Finding Dory

Picture
3D-ness
Sound
Extras
The mind reels at the creativity needed to craft a sequel to Finding Nemo, once the most popular Pixar movie of them all. The results pick up a year after clownfish-dad Marlin went on a quest to locate his missing son, and now traveling companion Dory is the one in need of finding. The lovably forgetful blue tang (voiced by Ellen DeGeneres) is on her own mission now, to reconnect with her parents, but soon enough she’s “trapped” at a marine biology theme park, reunited with some chums of her youth and aided by some new aquatic allies. Chief among her cohorts is resourceful Hank the seven-legged octopus, possibly the most complex animated character ever. It’s a caper and comedy with lots of interesting science tidbits, but ultimately Finding Dory is a rallying cry to overcome all obstacles and a touching tale about the unbreakable bonds of family.

317dory.box.jpgThe 16:9 1080p presentation is exquisitely pure, depicting often photorealistic animation almost perfectly. The eye expects ringing in shots of deep, murky water hit with diffused sunlight, but there is virtually none to be found. Textures and intricate shading effects are breathtaking. Dory was produced in 3D, and the scenes of fish floating in crystal-clear (read: invisible) water are quite convincing. But then that empty space is brought to life by eddies of twinkling flotsam, enough to dazzle without distracting. Panes of smudged glass throughout the park lend further dramatic realism.

The world from a fish’s point of view is quite different from our own, and the DTS-HD Master Audio 7.1-channel soundtrack goes a long way toward selling it. There are pleasant surprises such as the singing voices of the stingray migration wafting gently across the soundfield, while the dangers of the touch pool are even more terrifying thanks to the keen manipulation of the surrounds and bass. The swirly swish of swimming fish is utilized with admirable restraint.

This four-disc Ultimate Collector’s Edition also includes a 2D Blu-ray, a Blu-ray platter of extras, a DVD, plus a Disney Movies Anywhere Digital Copy. The lone 3D extra is the Pixar short “Piper,” which accompanied Dory theatrically. But this set is packed with featurettes, special animation loops that turn the TV into an aquarium, almost an hour of deleted scenes (counting the introductions by director Andrew Stanton), and an excellent commentary helmed by Stanton. The brand-new short “Marine Life Interviews” charmingly ties into the feature film.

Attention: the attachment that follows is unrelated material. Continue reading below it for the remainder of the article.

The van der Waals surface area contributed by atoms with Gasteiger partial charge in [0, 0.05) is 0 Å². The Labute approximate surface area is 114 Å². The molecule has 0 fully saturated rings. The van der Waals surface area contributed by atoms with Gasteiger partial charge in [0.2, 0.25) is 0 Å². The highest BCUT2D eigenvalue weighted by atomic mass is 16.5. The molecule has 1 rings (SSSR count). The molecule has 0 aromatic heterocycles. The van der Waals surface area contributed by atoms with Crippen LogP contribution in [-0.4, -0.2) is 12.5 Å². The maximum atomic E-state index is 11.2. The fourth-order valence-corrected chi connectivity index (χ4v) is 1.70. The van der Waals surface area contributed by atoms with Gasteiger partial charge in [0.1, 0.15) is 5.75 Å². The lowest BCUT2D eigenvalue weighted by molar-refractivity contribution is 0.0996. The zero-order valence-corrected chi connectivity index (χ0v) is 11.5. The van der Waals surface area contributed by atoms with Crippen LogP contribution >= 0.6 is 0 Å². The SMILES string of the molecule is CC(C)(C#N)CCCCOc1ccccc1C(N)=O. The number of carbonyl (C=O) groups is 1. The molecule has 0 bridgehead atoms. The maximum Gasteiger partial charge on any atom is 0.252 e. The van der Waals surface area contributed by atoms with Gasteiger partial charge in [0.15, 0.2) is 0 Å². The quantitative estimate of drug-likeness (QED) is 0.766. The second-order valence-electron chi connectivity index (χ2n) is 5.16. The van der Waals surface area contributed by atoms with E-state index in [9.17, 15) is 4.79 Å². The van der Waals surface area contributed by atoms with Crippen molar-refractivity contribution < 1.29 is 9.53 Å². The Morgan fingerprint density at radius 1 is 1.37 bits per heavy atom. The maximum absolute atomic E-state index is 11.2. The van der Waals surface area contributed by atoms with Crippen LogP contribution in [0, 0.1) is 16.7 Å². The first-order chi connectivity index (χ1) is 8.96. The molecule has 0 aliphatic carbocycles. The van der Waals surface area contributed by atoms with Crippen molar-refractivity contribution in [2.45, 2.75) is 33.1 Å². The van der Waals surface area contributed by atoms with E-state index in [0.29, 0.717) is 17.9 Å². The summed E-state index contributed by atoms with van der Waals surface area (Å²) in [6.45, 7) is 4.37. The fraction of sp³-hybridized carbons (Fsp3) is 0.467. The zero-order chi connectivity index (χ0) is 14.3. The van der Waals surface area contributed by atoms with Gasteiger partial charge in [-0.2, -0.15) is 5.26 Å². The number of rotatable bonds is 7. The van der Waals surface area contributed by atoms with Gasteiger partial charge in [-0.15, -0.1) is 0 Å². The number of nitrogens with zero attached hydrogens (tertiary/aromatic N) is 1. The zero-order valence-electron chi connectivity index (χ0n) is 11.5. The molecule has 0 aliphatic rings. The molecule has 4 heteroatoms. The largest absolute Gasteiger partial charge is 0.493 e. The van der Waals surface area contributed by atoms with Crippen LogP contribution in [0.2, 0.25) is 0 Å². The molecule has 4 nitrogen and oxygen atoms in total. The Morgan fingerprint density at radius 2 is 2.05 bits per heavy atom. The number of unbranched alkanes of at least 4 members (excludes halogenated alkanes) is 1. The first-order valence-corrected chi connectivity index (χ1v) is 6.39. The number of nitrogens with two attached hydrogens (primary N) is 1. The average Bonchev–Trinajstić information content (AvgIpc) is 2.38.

Blu-Ray 3D
Studio: Disney, 2016
Aspect Ratio: 1.78:1
Audio Format: DTS-HD Master Audio 7.1
LengthL: 97 mins.
MPAA Rating: PG
Director: Andrew Stanton
Starring: Ellen DeGeneres, Albert Brooks, Ed O’Neill

COMMENTS
Old Ben's picture

Fun Fact - In the extras for the movie, they mention that making Hank nearly broke their rendering software. When they tried to render Hank with eight tentacles, the software couldn't handle it. Therefore, they lopped off a tentacle. That's what drove Hank to be a "septapus."

Not-so-fun-fact - DO NOT WATCH THIS MOVIE HUNG OVER. My wife and I put this on for our kids a few days after it came out on blu ray after we had a little too much to drink at a holiday party. Let me tell you, no pain killer in the world is a match for Ty Burrell's "sound effect" for echo location in this movie. Every time he did it (which is a lot), my head felt like a resonating wine glass.

notabadname's picture

WOW is all I can say, and all anyone else has said, as they have seen this in 3D on my home system. I enjoy it on an LG 85 inch passive Ultra display. So silky smooth. If only 3D at the actual theater could be this clear and brilliant. Pixar just makes amazing films. And the short feature is equally amazing and actually more photo-realistic. And I love the story as well. Great for kids or adults.

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